OFF POINTE

ROYAL OPERA HOUSE, LONDON, 2004
CRANE KALMAN GALLERY, BRIGHTON, 2007

‘Off Pointe – A Photographic Study of The Royal Ballet After Hours’ by Mary McCartney. This stunning series of black & white photographs reveal an unseen aspect of the world of ballet captured through the eyes of a curious spectator.

 

These intimate and insightful images show both the ups-and-downs, the prestige and the chaos of life behind-the-scenes at the Royal Ballet, and the contrast between the sometimes grueling, painful lifestyle of the dancers and their fairy tale performances.

 

Many of the shots show unexpected contradictions: a muscular male ballet dancer having a cigarette between acts; naked ballerinas drinking coke in their dressing room at the Opera House; and a dancer eating an over-stuffed bagel after a night of clubbing. The photographs dispel many a myth about the life of the dancers and show that the dancers work hard, but play hard too.

Explaining about her experience with the company, McCartney says “I was extremely fortunate to get a glimpse of the blood, sweat, tears and laughter that make up a Royal Ballet tour. I have shot portraits of musical figures my entire career but this was a very different and moving experience”.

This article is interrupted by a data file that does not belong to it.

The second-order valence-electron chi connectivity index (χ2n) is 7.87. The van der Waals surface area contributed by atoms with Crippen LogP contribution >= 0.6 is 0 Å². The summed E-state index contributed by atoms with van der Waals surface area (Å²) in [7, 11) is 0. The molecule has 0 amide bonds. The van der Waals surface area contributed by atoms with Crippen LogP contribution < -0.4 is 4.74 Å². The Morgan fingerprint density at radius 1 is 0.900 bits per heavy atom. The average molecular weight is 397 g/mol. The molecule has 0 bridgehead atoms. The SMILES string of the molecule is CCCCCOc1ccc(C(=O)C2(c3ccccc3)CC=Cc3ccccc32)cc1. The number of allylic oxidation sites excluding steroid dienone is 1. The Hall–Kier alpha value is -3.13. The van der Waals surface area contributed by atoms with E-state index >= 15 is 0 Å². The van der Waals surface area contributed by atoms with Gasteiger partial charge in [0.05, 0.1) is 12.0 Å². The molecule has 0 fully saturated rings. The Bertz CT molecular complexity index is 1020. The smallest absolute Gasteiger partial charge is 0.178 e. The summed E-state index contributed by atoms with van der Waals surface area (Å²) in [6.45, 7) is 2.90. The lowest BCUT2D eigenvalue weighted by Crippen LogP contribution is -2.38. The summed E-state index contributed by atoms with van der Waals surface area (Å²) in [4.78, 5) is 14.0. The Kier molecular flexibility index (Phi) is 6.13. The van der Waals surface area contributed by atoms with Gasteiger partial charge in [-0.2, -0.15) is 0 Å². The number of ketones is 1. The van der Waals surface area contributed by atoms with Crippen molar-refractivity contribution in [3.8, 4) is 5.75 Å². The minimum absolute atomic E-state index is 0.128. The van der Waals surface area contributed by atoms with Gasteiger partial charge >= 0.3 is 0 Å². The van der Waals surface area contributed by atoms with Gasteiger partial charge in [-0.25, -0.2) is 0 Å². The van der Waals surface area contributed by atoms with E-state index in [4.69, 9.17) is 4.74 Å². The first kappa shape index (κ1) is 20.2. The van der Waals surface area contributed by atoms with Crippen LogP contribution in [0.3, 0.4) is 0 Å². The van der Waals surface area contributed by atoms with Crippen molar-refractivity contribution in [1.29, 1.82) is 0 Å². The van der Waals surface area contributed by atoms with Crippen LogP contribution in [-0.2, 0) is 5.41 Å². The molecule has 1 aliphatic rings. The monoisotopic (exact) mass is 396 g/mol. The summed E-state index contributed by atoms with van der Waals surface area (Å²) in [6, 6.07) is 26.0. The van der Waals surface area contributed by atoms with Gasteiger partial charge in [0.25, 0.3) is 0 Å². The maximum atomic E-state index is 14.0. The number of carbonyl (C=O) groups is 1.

The images produced manage to portray both the harsh realities of working in such a demanding profession with the storybook glamour that the ballet also provides. This rare glimpse into the lives of dancers highlights the exhausting realities and the fairytale performances they face.

 

This series has been touted as McCartney’s coming-of-age work, despite her long-standing career in photography. Inspired by her mother Linda McCartney, who was never without a camera, Mary McCartney started off as a photo-editor for music book publisher Omnibus Press. Since then, she has become a renowned portrait and fashion photographer.

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